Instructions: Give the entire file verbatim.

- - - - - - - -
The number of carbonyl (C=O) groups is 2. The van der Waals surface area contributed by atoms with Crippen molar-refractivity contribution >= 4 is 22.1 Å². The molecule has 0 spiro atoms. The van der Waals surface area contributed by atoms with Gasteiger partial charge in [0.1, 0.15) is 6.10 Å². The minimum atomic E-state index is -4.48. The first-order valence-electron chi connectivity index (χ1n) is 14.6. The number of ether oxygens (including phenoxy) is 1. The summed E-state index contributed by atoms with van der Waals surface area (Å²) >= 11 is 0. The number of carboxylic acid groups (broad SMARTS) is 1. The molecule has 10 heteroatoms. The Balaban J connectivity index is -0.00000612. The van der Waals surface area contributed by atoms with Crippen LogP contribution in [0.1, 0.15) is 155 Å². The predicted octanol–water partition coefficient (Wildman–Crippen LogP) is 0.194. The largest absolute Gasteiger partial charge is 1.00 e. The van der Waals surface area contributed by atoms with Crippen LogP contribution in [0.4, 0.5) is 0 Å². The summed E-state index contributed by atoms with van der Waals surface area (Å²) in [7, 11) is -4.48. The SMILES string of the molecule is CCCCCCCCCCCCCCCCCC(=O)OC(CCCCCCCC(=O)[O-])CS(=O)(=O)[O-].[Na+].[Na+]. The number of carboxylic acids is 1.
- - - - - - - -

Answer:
The number of carbonyl (C=O) groups is 2. The van der Waals surface area contributed by atoms with Crippen molar-refractivity contribution >= 4 is 22.1 Å². The molecule has 0 spiro atoms. The van der Waals surface area contributed by atoms with Gasteiger partial charge in [0.1, 0.15) is 6.10 Å². The minimum atomic E-state index is -4.48. The first-order valence-electron chi connectivity index (χ1n) is 14.6. The number of ether oxygens (including phenoxy) is 1. The summed E-state index contributed by atoms with van der Waals surface area (Å²) >= 11 is 0. The number of carboxylic acid groups (broad SMARTS) is 1. The molecule has 10 heteroatoms. The Balaban J connectivity index is -0.00000612. The van der Waals surface area contributed by atoms with Crippen LogP contribution in [0.1, 0.15) is 155 Å². The predicted octanol–water partition coefficient (Wildman–Crippen LogP) is 0.194. The largest absolute Gasteiger partial charge is 1.00 e. The van der Waals surface area contributed by atoms with Crippen LogP contribution in [0.4, 0.5) is 0 Å². The summed E-state index contributed by atoms with van der Waals surface area (Å²) in [7, 11) is -4.48. The SMILES string of the molecule is CCCCCCCCCCCCCCCCCC(=O)OC(CCCCCCCC(=O)[O-])CS(=O)(=O)[O-].[Na+].[Na+]. The number of carboxylic acids is 1.